A good audio recording and editing program is essential for anyone that wants to promote themselves or their company. This is especially true for musicians.
Audacity is free recording software that is a…
- free recorder
- free audio editor
You can use it to:
- Edit music
- Edit sound
You can also use it as an…
- MP3 editor
- Excellent tool for making your own podcasts
While many there are many programs on the internet that say they are a freeware audio editor or free sound editor programs, a lot of them are only free downloads (and not free programs). Audacity is truly free audio recording software and its features rival the basic abilities of many commercial programs.
You can find Audacity at:
The current version of Audacity works with both Windows and Macs. You can use it to:
- Record your own podcasts.
- Convert tapes or records into digital recordings/CDs.
- Change the pitch of a recording.
- Change the speed of a recording without changing the pitch.
- Add effects like echo, phasing, wah-wah.
- Remove static, hiss and hum.
- Adjust volumes, edit and mix different sound files together.
The current version of Audacity supports the following audio file formats:
- Wav – for very high quality files.
- Aiff – a format previously for Macs; high quality files
- MP3 – (MPEG 1, layer 3) – compressed, small file size, not as good as Wav/Aiff.
- Ogg Vorbis – compressed files, not as popular as MP3.
TIP: When you edit audio, each time you save and re-save an MP3 file it will lose some of its quality, so it’s better to save your MP3 as a WAV or AIFF file first, and then edit it. When you’re done, then save the final version as an MP3 file.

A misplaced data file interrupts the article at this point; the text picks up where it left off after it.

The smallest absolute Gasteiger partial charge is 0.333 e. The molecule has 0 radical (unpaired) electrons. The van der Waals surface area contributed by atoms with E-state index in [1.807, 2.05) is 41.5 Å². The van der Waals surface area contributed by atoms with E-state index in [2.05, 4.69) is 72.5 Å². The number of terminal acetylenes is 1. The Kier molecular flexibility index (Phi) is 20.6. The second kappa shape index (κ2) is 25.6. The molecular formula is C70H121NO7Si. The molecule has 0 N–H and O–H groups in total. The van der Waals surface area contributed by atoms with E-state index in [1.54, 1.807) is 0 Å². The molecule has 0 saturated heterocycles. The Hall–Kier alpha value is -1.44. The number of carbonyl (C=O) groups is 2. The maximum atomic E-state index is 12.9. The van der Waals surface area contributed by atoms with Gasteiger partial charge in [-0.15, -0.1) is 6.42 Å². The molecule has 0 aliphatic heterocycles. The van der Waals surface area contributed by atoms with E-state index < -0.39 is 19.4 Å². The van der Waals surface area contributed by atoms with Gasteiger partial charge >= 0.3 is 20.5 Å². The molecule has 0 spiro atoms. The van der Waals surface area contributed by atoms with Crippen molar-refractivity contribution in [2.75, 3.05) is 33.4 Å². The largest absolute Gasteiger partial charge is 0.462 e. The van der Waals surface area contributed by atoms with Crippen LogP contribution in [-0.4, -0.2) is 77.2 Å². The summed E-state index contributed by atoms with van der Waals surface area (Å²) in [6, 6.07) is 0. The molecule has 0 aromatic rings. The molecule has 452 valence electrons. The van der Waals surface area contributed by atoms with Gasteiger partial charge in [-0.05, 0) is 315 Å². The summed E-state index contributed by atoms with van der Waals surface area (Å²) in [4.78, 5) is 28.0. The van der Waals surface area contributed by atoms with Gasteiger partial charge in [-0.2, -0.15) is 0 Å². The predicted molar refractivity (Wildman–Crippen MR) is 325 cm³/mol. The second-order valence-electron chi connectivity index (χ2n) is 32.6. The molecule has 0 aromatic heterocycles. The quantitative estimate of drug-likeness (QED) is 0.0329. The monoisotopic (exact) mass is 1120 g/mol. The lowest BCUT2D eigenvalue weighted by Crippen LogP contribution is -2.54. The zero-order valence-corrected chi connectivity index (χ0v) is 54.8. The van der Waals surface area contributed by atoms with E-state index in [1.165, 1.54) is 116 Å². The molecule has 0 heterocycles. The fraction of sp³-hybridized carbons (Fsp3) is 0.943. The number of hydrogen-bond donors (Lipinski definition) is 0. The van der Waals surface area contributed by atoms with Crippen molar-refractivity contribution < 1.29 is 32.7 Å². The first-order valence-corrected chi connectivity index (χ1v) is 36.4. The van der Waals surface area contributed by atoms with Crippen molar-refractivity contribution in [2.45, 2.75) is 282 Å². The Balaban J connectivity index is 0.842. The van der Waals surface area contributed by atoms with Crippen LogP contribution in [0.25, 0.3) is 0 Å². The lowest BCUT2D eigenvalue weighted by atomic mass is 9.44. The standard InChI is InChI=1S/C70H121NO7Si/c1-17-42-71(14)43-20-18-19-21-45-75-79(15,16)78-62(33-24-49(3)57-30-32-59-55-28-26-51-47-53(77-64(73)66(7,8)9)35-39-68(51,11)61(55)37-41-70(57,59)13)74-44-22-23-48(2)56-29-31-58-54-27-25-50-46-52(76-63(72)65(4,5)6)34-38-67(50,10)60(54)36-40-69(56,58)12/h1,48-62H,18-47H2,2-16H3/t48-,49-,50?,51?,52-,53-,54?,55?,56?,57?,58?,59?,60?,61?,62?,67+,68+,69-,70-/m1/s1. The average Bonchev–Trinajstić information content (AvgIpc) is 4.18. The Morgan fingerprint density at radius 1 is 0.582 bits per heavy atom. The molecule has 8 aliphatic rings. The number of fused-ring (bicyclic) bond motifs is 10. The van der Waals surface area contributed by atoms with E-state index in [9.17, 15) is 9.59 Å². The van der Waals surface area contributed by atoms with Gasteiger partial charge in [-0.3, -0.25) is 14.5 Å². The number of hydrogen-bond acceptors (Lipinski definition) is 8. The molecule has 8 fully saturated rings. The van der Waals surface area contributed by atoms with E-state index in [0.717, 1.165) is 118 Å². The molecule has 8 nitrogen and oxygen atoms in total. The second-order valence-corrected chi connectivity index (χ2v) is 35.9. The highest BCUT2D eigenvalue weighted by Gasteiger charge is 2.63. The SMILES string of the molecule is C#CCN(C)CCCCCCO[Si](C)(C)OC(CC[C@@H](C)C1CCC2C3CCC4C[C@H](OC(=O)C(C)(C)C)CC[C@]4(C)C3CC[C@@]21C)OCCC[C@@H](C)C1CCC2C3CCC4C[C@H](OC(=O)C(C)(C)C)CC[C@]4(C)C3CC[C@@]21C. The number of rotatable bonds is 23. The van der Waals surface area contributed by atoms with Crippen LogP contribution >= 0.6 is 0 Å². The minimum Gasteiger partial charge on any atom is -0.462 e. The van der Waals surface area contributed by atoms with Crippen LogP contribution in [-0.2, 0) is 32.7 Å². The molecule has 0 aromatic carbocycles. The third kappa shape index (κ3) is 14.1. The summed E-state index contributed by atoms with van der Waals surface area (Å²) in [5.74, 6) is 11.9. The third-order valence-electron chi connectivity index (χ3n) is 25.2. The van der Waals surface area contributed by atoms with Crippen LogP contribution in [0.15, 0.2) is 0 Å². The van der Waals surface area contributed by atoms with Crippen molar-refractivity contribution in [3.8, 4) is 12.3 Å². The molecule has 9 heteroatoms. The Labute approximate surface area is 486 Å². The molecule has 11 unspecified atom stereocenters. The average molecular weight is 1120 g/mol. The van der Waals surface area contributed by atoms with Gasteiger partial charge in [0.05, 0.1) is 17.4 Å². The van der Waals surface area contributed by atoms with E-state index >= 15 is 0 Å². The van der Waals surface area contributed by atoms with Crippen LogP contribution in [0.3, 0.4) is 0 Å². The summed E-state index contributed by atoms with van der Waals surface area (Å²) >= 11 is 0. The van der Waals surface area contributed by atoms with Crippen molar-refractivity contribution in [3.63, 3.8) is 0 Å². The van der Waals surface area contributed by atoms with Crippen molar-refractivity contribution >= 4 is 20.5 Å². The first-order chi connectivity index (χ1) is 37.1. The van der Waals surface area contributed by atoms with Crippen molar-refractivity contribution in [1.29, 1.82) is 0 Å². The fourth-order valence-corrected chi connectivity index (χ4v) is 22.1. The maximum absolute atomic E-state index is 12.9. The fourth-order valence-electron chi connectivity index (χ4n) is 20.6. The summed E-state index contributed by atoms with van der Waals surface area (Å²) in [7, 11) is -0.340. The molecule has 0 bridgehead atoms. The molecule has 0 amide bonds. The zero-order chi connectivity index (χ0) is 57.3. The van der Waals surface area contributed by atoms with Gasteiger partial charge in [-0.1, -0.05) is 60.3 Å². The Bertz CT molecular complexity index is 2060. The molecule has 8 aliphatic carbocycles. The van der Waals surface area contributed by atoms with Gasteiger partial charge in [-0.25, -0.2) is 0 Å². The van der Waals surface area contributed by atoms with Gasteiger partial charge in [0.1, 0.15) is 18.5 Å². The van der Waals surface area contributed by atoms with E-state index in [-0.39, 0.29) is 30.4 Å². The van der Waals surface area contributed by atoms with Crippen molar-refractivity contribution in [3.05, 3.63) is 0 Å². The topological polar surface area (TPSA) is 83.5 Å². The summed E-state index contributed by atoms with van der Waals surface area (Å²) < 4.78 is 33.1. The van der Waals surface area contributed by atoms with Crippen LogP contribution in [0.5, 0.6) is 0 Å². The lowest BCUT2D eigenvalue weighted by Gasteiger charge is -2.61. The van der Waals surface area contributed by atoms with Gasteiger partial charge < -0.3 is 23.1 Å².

You will need an additional tiny piece of software to record and save MP3 files – called a LAME MP3 encoder. You can find the encoder at…
When you first try to save a file as an MP3 file, Audacity will ask you to find where the LAME plug-in is. After that it won’t ask you again.
A new version of Audacity, which you can download now as a beta (test) version, will also allow you to use WMA (windows media) files, M4a files (iTunes and Quicktime opens M4a files) and AC3 files (Windows Media Player, QuickTime Player and Nero ShowTime can use these files).
There are many plug-ins (additional small pieces of software) you can download for Audacity, that add great capabilities, such as different kinds of effects like reverb, phasing, chorus, flanging, tremolo, compressors, equalizers, delays and stereo effects.
Here’s the plug-in page: http://audacity.sourceforge.net/download/plugins
You can find an Audacity Reference Guide and a User’s Manual at:
There are also some helpful tutorials at:
If you want help with creating a Podcast, there is a nice tutorial on “Creating a simple voice and music Podcast with Audacity” on the Tutorial page.
If you are new to audio, this is a wonderful (and FREE) way to learn all about audio editing. A lot of Podcasters use Audacity as their software of choice.
If you’re editing multiple tracks of music, you may find that Audacity is not as robust as some of the commercial programs, since it has far less features. For example, it will not out-perform programs like Sonar, Cubase, Pro Tools, Digital Performer, Nuendo, or Ableton Live.
For a solid audio recording and editing program that’s FREE, it’s hard to beat Audacity.
Happy Recording and Editing
BellaOnline’s Musician Editor